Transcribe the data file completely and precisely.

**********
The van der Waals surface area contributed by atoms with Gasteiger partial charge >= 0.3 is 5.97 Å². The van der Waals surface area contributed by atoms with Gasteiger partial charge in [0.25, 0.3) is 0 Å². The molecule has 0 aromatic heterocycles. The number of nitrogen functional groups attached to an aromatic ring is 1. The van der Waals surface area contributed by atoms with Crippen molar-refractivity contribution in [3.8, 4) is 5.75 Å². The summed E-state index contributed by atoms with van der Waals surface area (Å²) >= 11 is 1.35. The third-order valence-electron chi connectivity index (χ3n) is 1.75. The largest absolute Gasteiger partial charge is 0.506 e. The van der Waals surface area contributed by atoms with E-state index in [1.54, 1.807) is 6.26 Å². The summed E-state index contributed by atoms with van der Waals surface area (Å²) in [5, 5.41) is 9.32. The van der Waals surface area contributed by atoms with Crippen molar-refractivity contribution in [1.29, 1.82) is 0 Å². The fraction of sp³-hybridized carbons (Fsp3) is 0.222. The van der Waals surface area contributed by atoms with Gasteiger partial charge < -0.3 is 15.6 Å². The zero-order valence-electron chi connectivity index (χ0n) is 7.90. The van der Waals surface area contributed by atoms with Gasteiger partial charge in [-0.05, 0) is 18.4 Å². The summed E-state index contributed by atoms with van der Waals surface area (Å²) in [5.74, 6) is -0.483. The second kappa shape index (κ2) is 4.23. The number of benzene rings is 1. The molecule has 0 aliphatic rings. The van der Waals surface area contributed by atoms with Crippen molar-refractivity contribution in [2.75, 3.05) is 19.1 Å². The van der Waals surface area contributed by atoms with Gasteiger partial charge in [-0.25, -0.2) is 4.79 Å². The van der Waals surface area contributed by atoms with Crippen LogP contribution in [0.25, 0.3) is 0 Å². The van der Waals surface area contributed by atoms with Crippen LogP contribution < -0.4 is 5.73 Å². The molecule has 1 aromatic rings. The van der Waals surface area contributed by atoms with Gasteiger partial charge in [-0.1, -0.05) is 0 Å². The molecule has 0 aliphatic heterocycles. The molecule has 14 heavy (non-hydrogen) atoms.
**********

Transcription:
The van der Waals surface area contributed by atoms with Gasteiger partial charge >= 0.3 is 5.97 Å². The van der Waals surface area contributed by atoms with Gasteiger partial charge in [0.25, 0.3) is 0 Å². The molecule has 0 aromatic heterocycles. The number of nitrogen functional groups attached to an aromatic ring is 1. The van der Waals surface area contributed by atoms with Crippen molar-refractivity contribution in [3.8, 4) is 5.75 Å². The summed E-state index contributed by atoms with van der Waals surface area (Å²) >= 11 is 1.35. The third-order valence-electron chi connectivity index (χ3n) is 1.75. The largest absolute Gasteiger partial charge is 0.506 e. The van der Waals surface area contributed by atoms with E-state index in [1.54, 1.807) is 6.26 Å². The summed E-state index contributed by atoms with van der Waals surface area (Å²) in [5, 5.41) is 9.32. The van der Waals surface area contributed by atoms with Crippen molar-refractivity contribution in [1.29, 1.82) is 0 Å². The fraction of sp³-hybridized carbons (Fsp3) is 0.222. The van der Waals surface area contributed by atoms with Gasteiger partial charge < -0.3 is 15.6 Å². The zero-order valence-electron chi connectivity index (χ0n) is 7.90. The van der Waals surface area contributed by atoms with Gasteiger partial charge in [-0.05, 0) is 18.4 Å². The summed E-state index contributed by atoms with van der Waals surface area (Å²) in [5.74, 6) is -0.483. The second kappa shape index (κ2) is 4.23. The number of benzene rings is 1. The molecule has 0 aliphatic rings. The van der Waals surface area contributed by atoms with Crippen molar-refractivity contribution in [2.75, 3.05) is 19.1 Å². The van der Waals surface area contributed by atoms with Gasteiger partial charge in [-0.25, -0.2) is 4.79 Å². The van der Waals surface area contributed by atoms with Crippen LogP contribution in [0.25, 0.3) is 0 Å². The van der Waals surface area contributed by atoms with Crippen LogP contribution < -0.4 is 5.73 Å². The molecule has 1 aromatic rings. The van der Waals surface area contributed by atoms with Gasteiger partial charge in [-0.1, -0.05) is 0 Å². The molecule has 0 aliphatic heterocycles. The molecule has 14 heavy (non-hydrogen) atoms.